MindBody CEO Rick Stollmeyer interview on stock growth

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MindBody grew up to nearly 60,000 subscribers thanks to its success with as a business platform for yoga and fitness studios.

Lucas Jackson/Reuters

One of the most inconspicuous software stocks of 2018 is a little-discussed fitness app called MindBody, valued by the public markets at about $1.8 billion, which helps exercise studio owners manage reservations and payments for classes like yoga and boxing.

Despite a 19% price drop following first quarter earnings in May, some on Wall Street are doubling down on the company and preparing for major gains on the back of an unprofitable, but growth-focused 2018.

Among them is KeyBanc analyst Brent Bracelin, who thinks MindBody could double its revenue by 2020, and easily maintain near hyper-growth for the next several years — despite the fact that it’s now three years out from its 2015 IPO.

“MindBody has emerged as the leading cloud software pure-play addressing the fitness, health, and beauty verticals with nearly 60,000 customers,” Bracelin wrote in May. “We see ample opportunity for MindBody to sustain 25%+ revenue growth for several years.”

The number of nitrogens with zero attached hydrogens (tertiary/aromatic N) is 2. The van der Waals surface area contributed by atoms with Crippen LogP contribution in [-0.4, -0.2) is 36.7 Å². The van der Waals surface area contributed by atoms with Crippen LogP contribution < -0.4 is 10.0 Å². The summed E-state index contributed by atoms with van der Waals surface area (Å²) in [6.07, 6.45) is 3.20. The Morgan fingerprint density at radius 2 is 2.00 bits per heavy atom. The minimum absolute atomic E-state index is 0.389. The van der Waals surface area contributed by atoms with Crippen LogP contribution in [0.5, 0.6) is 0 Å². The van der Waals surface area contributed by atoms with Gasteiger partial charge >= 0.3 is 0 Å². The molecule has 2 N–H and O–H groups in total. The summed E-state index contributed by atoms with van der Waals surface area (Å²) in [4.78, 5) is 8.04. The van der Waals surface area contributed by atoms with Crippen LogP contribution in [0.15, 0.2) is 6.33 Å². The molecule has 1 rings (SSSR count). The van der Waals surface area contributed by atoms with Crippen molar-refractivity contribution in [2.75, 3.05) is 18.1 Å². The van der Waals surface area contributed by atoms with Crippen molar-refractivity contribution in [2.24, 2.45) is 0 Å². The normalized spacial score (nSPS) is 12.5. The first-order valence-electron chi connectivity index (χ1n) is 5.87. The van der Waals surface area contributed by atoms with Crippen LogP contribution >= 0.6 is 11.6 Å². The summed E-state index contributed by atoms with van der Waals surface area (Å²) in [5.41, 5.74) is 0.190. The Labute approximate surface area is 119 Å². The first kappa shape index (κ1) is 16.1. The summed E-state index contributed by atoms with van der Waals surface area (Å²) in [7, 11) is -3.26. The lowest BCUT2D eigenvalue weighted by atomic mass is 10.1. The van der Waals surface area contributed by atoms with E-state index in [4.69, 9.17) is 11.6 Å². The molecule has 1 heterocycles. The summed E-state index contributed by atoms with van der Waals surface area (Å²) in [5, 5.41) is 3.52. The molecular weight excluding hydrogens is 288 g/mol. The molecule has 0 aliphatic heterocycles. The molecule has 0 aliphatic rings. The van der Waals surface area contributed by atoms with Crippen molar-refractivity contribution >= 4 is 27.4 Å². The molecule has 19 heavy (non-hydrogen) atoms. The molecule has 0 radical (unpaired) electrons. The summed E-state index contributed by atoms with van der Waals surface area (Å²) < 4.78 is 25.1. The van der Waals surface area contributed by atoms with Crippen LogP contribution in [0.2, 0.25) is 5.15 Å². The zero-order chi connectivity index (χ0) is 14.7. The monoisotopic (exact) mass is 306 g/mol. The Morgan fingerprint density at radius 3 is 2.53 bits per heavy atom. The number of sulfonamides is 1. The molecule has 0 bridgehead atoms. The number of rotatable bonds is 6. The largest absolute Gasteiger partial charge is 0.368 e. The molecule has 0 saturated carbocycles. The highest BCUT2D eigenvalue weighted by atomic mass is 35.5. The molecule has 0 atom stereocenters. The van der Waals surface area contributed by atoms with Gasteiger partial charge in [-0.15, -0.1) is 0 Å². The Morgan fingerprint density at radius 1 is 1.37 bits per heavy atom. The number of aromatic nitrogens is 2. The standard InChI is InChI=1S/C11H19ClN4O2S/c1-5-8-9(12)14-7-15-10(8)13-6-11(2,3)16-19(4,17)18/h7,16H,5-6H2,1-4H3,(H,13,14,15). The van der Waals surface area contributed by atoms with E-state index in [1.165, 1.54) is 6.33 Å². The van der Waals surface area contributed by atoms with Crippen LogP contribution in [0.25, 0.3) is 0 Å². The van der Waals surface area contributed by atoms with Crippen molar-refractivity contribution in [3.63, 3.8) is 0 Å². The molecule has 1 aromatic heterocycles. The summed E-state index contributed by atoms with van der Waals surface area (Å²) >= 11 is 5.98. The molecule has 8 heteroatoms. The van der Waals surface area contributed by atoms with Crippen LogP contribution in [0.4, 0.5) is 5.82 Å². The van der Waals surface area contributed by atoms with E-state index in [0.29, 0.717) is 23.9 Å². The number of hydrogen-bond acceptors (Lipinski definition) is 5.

For it to work, MindBody will have to make good on its strategy to expand into salons and spas, in order to bring in users who may not already be committed to fitness.

“It represents a larger market and consumer audience,” MindBody CEO Rick Stollmeyer told Business Insider. “Our app today has over 10 million registered users, and I think we do a really good job of connecting people who are already engaged in fitness, and increasing the number of classes they take and committing them further.”

“But I don’t think we have yet to do a good job of getting people who aren’t yet in that lifestyle. And so the salon and spa strategy is about doing just that,” Stollmeyer said.

A veteran of the Navy, MindBody’s CEO wanted to find his purpose

MindBody was launched around 2001 by Blake Beltram and Stollmeyer, who met in high school and became best friends.

MindBody CEO Rick Stollmeyer


Beltram, now an evangelist for the company, had been building software for small fitness studios in the late 1990s. Stollmeyer — who at the time had never done yoga – was working in technology after spending time as a submarine officer with the Navy.

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